Shares of CAI International (NYSE:CAI) jumped 45% higher on Friday after the transportation equipment finance provider agreed to be acquired for $2.9 billion. Mitsubishi HC Capital has agreed to pay $56 in cash per share for CAI, a significant premium over the company's Thursday close.
CAI's primary business is buying large equipment, primarily intermodal shipping containers and railcars, which it leases to shipping and transportation customers. The global pandemic and a faster-than-expected recovery has created an imbalance in shipping channels, and made containers hard to come by, leading to more demand for CAI's products.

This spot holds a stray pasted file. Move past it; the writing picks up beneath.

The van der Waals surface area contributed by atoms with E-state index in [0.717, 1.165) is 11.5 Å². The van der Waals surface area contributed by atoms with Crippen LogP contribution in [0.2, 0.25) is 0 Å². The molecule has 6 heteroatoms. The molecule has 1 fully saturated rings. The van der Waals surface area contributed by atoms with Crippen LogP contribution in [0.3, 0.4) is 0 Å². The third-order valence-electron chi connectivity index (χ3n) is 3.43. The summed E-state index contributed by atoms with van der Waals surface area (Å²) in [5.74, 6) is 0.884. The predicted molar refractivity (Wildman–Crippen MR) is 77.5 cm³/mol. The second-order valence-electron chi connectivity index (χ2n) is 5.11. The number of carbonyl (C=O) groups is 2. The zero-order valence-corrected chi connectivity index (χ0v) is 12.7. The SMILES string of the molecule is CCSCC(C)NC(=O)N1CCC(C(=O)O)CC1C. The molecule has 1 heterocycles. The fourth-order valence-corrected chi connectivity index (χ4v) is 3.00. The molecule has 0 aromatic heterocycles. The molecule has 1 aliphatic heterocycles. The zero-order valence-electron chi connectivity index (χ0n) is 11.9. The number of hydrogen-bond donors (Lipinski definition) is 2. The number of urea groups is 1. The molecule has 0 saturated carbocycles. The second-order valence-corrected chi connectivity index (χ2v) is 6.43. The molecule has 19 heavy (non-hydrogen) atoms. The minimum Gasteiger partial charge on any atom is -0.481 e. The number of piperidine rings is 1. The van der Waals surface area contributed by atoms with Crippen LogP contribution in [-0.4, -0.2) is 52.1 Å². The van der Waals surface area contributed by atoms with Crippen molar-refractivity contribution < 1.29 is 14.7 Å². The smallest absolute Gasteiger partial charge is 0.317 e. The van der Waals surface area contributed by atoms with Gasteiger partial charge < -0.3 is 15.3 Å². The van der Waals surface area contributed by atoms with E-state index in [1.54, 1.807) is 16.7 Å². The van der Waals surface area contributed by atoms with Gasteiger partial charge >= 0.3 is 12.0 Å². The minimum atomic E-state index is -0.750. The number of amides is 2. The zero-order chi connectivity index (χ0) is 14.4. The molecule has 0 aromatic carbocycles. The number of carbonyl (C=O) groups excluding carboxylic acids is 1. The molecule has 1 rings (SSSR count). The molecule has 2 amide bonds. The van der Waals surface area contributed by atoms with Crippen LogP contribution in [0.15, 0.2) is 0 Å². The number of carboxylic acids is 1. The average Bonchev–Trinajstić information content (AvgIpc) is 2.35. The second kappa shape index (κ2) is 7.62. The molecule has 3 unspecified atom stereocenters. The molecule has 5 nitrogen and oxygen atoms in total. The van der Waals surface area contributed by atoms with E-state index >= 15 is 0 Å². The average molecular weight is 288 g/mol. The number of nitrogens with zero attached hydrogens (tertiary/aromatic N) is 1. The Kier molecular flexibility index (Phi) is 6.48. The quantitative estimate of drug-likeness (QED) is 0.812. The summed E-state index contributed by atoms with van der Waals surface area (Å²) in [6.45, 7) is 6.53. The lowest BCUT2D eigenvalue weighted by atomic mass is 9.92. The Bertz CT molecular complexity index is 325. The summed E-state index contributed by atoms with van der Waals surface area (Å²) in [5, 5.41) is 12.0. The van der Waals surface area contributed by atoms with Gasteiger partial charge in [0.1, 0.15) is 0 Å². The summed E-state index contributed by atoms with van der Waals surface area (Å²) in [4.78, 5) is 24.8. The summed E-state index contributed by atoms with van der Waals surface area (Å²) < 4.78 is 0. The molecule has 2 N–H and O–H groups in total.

It's a business where scale matters, and CAI in joining forces with Mitsubishi would become a much larger player in the market. Terms of the deal value CAI's equity at $1.1 billion, with Mitsubishi taking on about $1.8 billion in CAI debt as well.
Mitsubishi has been a consolidator of the market. Last Fall Mitsubishi UFJ Lease acquired Hitachi Capital, changing its name to Mitsubishi HC Capital once the deal closed.
CAI chairman David Remington in a statement said the deal is the culmination of discussions that began back in 2019, calling the sale "in the long-term best interests of our shareholders."
"We believe our shipping line customers and manufacturing partners will most certainly benefit from the scale and financial strength of the merged company," Remington said.
The market is pricing CAI shares just below the $56 takeout price, implying that the conventional wisdom is the deal will get done and no higher bidder will emerge. I think that is the correct assumption, and current shareholders should expect to get cash in their account sometime later this year.